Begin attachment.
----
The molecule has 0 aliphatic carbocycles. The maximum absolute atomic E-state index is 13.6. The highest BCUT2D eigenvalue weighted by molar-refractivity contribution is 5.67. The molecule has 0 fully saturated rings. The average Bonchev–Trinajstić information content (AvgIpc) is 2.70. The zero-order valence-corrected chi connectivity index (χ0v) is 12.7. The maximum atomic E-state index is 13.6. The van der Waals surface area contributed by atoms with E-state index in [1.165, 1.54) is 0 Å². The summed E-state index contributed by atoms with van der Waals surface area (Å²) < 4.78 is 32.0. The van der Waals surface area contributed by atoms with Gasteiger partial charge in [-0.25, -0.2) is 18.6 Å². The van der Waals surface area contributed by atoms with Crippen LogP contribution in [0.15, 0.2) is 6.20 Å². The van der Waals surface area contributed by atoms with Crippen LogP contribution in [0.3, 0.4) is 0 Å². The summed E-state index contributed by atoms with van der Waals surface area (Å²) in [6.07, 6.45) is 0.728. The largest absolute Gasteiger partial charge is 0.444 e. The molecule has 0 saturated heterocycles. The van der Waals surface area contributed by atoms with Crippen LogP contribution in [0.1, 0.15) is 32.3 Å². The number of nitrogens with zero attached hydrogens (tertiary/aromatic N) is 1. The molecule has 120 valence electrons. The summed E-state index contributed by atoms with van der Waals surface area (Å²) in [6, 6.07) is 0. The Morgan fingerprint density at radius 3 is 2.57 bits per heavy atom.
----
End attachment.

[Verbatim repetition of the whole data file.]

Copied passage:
The molecule has 0 aliphatic carbocycles. The maximum absolute atomic E-state index is 13.6. The highest BCUT2D eigenvalue weighted by molar-refractivity contribution is 5.67. The molecule has 0 fully saturated rings. The average Bonchev–Trinajstić information content (AvgIpc) is 2.70. The zero-order valence-corrected chi connectivity index (χ0v) is 12.7. The maximum atomic E-state index is 13.6. The van der Waals surface area contributed by atoms with E-state index in [1.165, 1.54) is 0 Å². The summed E-state index contributed by atoms with van der Waals surface area (Å²) < 4.78 is 32.0. The van der Waals surface area contributed by atoms with Gasteiger partial charge in [-0.25, -0.2) is 18.6 Å². The van der Waals surface area contributed by atoms with Crippen LogP contribution in [0.15, 0.2) is 6.20 Å². The van der Waals surface area contributed by atoms with Crippen LogP contribution in [0.3, 0.4) is 0 Å². The summed E-state index contributed by atoms with van der Waals surface area (Å²) in [6.07, 6.45) is 0.728. The largest absolute Gasteiger partial charge is 0.444 e. The molecule has 0 saturated heterocycles. The van der Waals surface area contributed by atoms with Crippen LogP contribution in [0.1, 0.15) is 32.3 Å². The number of nitrogens with zero attached hydrogens (tertiary/aromatic N) is 1. The molecule has 120 valence electrons. The summed E-state index contributed by atoms with van der Waals surface area (Å²) in [6, 6.07) is 0. The Morgan fingerprint density at radius 3 is 2.57 bits per heavy atom.